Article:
The war in Afghanistan is, first, a war for information. Spy satellites can take pictures and produce detailed maps, as well as picking up any radio messages the Taliban are trying to send. But this isn't enough. The only targets left after three days of fighting are the Taliban army. These move around in trucks on dusty roads. They then dig in, or bring up their few artillery pieces and attack Northern Alliance positions. When operating like this, the Taliban are good targets for U.S. warplanes equipped with smart bombs. There are already Special Forces operating with the Northern Alliance, and if the U.S. aircraft can't spot the Taliban, you need recon aircraft up there for hours at time to see when the Taliban units leave the safety of populated areas or caves to move. To fill this need, the U.S. has a number of unmanned, long endurance, reconnaissance aircraft. These include;
@ GNAT-750 Lofty View: In use since 1989. The GNAT can stay in the air for up to 48 hours and has a range of 800 kilometers. This aircraft is 16.4 feet long with a 35.3-foot wingspan.
@ Hunter UAV was an unsuccessful predecessor of the Predator. The Hunter system had a lot of operational and software problems. The military stopped buying them in 1996. It's is 23 feet long with a 29 foot wingspan.
@ RQ-1 Predator: Built to replace the GNAT, it can operate in any weather and stay up for 40 hours. It can bounce its data off satellites and provide near real time video. The RW-1 carries two color video cameras and is 26.7 feet long with a wingspan of 48.2 feet.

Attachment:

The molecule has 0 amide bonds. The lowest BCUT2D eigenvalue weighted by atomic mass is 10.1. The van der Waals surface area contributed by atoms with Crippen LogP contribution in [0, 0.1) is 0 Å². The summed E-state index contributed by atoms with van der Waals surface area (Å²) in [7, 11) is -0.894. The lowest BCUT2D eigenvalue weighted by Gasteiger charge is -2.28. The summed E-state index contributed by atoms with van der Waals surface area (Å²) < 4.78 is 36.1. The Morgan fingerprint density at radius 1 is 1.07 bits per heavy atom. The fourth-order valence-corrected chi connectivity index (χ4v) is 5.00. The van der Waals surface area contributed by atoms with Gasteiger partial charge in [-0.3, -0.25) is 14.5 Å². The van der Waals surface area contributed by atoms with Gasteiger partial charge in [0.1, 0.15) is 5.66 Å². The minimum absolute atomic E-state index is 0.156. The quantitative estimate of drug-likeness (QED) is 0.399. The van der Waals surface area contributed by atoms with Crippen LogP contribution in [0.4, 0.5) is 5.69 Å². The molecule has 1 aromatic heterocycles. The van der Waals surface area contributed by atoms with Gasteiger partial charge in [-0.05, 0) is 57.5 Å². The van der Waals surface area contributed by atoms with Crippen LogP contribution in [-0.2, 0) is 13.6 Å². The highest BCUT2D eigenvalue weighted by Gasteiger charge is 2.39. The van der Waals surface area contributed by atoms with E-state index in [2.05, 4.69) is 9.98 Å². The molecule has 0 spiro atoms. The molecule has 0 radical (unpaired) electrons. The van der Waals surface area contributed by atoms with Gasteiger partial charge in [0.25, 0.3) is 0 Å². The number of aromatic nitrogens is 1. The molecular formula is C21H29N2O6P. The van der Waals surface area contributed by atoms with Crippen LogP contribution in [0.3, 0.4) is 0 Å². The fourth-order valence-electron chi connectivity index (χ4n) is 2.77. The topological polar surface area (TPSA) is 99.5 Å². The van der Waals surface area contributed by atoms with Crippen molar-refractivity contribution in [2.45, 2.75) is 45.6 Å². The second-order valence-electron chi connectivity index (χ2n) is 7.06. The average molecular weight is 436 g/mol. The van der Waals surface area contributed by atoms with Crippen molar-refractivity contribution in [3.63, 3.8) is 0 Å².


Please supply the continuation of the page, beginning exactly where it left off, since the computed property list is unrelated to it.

@ RQ-2 Pioneer: Built for use off warships and was first used in 1986. Saw service in the Persian Gulf war, where it flew over 300 missions. Used for spotting targets, and reconnaissance for ground troops. To be replaced eventually by the Navy's Tactical UAV system. RQ-2 is 9.6 feet long with a wingspan of 17.1 feet
@ Shadow 600: This is an upgraded RQ-2 which can fly longer (up to 14 hours) and can carry 17 different sensors. Widely used during the Gulf War, flying over 700 hours. It is 15.4 feet long with a 22.4 foot wingspan.
@ RQ-4A Global Hawk: Still in development, but several are available for service. RQ-4A is jet powered, high altitude, very long range aircraft. Global Hawk carries a variety of different recon equipment, including cameras, infrared sensors and radar. Can stay in the air for as long as four days at an altitude of 66,000 feet. Also can carry jamming equipment and electronic countermeasures to defeat SAM attacks. Global Hawk can be programmed to fly an entire mission, from takeoff to landing, without any human assistance. It has crossed the Pacific to Australia, performed a recon mission, and landed all by itself. It is a large aircraft, 44.4 feet long with a wingspan of 116.2 feet.